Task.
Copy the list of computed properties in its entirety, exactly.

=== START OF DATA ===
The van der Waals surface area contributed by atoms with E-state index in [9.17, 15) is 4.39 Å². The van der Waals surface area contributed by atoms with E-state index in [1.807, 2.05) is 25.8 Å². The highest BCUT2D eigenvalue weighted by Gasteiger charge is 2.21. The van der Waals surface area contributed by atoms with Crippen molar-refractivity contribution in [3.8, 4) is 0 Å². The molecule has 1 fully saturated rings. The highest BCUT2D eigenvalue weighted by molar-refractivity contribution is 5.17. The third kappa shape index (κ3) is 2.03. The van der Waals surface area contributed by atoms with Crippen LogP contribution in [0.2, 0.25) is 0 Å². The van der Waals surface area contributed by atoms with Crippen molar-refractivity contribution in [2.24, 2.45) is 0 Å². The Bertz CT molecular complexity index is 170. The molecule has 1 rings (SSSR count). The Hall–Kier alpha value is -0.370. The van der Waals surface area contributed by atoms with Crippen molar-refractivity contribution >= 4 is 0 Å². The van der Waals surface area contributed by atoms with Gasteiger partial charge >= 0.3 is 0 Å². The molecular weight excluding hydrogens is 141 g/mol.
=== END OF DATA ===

The van der Waals surface area contributed by atoms with E-state index in [9.17, 15) is 4.39 Å². The van der Waals surface area contributed by atoms with E-state index in [1.807, 2.05) is 25.8 Å². The highest BCUT2D eigenvalue weighted by Gasteiger charge is 2.21. The van der Waals surface area contributed by atoms with Crippen molar-refractivity contribution in [3.8, 4) is 0 Å². The molecule has 1 fully saturated rings. The highest BCUT2D eigenvalue weighted by molar-refractivity contribution is 5.17. The third kappa shape index (κ3) is 2.03. The van der Waals surface area contributed by atoms with Crippen LogP contribution in [0.2, 0.25) is 0 Å². The van der Waals surface area contributed by atoms with Crippen molar-refractivity contribution in [2.24, 2.45) is 0 Å². The Bertz CT molecular complexity index is 170. The molecule has 1 rings (SSSR count). The Hall–Kier alpha value is -0.370. The van der Waals surface area contributed by atoms with Crippen molar-refractivity contribution >= 4 is 0 Å². The van der Waals surface area contributed by atoms with Gasteiger partial charge >= 0.3 is 0 Å². The molecular weight excluding hydrogens is 141 g/mol.